A Double Dip of Sentiment Analysis from Thomson Reuters Thomson Reuters may be breaking new ground in the sentiment analysis arena. The company's toolset now comes complete with analytics for both financial services and investment-relation pros.

Giving Trading Machines Market Insight

If you're a Thomson Reuters customer, the company bets you want three things about content feedback:

  • To know what the tonality is
  • To gain insight
  • To alter the message if needed 

Sounds pretty solid, right? Enter two forms of analytics: Using machine reading of Reuters news content in order to help investor trading, the analysis of sentiment feeds into real-time trading execution systems. The accuracy, the company claims, is about 80%.

Behind the curtain, Reuters machines assign numerical “sentiment scores” to words or phrases which are then processed to give an overall positive, neutral or negative score. These scores can then be added together to calculate the overall sentiment for a company, sector, index, etc. 

Next, that information is automatically tailored for PR audiences who want to graphically see how the market sentiment relates to stock price movements.

"The pros we work with don’t have to read every tweet or blog post, they can get a read of the overall sentiment analysis and directionally it‘s correct,” explained Greg Radner, global head of PR Services at Thomson Reuters. “And then if they see some outliers they can quickly dive in and read individual posts or comments.”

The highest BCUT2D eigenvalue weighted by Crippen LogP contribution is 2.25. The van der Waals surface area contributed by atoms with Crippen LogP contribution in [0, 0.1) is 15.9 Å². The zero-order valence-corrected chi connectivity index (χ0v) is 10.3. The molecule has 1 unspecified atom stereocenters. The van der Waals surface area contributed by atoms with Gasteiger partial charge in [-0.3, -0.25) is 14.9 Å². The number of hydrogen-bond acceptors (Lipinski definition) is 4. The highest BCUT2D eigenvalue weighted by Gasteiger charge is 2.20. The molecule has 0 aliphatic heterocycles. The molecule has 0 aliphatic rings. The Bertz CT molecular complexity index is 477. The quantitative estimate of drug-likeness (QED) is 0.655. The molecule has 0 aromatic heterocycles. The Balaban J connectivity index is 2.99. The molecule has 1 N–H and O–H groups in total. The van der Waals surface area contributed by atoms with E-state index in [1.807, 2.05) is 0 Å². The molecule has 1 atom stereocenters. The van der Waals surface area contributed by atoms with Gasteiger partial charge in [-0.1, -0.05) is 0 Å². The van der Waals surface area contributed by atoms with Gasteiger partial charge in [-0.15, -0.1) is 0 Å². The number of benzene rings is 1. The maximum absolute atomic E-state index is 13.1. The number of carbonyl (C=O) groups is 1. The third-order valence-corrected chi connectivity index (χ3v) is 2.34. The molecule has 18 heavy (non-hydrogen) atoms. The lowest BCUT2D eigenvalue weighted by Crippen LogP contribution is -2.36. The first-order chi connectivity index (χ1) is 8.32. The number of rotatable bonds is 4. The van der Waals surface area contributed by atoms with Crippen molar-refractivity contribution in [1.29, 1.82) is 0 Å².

The Future of Sentiment Analysis

At this year's Sentiment Analysis Symposium, Radner spoke to the instability of the process. The biggest problem to surface, of course, was the percentage of accuracy. "Beyond 80 percent, the law of diminishing returns sets in as it becomes more costly," he said.

Brad McCormick EVP and Director of Digital, Porter Novelli, agreed. "One of our tools measures to 90 percent, but we need huge amounts of data to get to that threshold, or 150 conversations per day. One of the only times we were able to do that was for mentions of the Iraq war in the New York Times."

The next step for improvement, Radner says, is moving from machine-readable to machine-learnable:

The next thing beyond sentiment analysis is understanding what the nature of those conversations are. It’s only so helpful to be able to say something has a positive or negative tone, but that doesn’t itself give insight into the nature of the conversation, into what people are really saying.  Using Crimson Hexagon machine-learnable algorithms, ThomsonReuters’ Thomson ONE Public Relations workflow platform users can identify the conversations underway, aggregate them, and categorize them into different buckets. Users can train the engine with a little manual processing on the front end about how to categorize posts, and then have it happen automatically going forward.

The company's double dip launched earlier this year after being tested for six months. If you're ready to take the plunge, head on over.